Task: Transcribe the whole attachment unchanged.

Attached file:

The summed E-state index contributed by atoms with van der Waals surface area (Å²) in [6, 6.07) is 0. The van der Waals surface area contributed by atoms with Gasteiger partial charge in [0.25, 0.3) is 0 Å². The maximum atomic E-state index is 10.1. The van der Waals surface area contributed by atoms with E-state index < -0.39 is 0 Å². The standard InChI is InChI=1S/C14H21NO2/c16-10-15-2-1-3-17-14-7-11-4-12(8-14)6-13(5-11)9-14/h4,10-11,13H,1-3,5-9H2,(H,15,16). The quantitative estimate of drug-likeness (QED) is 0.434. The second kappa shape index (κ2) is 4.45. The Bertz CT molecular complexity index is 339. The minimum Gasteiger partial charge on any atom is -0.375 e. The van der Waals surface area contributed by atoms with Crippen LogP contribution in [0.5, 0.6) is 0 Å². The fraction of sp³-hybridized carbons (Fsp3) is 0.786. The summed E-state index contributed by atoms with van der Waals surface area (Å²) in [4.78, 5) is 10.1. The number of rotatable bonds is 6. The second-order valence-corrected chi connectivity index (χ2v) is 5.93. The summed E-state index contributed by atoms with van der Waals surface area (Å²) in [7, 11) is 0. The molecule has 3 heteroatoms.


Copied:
The summed E-state index contributed by atoms with van der Waals surface area (Å²) in [6, 6.07) is 0. The van der Waals surface area contributed by atoms with Gasteiger partial charge in [0.25, 0.3) is 0 Å². The maximum atomic E-state index is 10.1. The van der Waals surface area contributed by atoms with E-state index < -0.39 is 0 Å². The standard InChI is InChI=1S/C14H21NO2/c16-10-15-2-1-3-17-14-7-11-4-12(8-14)6-13(5-11)9-14/h4,10-11,13H,1-3,5-9H2,(H,15,16). The quantitative estimate of drug-likeness (QED) is 0.434. The second kappa shape index (κ2) is 4.45. The Bertz CT molecular complexity index is 339. The minimum Gasteiger partial charge on any atom is -0.375 e. The van der Waals surface area contributed by atoms with Crippen LogP contribution in [0.5, 0.6) is 0 Å². The fraction of sp³-hybridized carbons (Fsp3) is 0.786. The summed E-state index contributed by atoms with van der Waals surface area (Å²) in [4.78, 5) is 10.1. The number of rotatable bonds is 6. The second-order valence-corrected chi connectivity index (χ2v) is 5.93. The summed E-state index contributed by atoms with van der Waals surface area (Å²) in [7, 11) is 0. The molecule has 3 heteroatoms.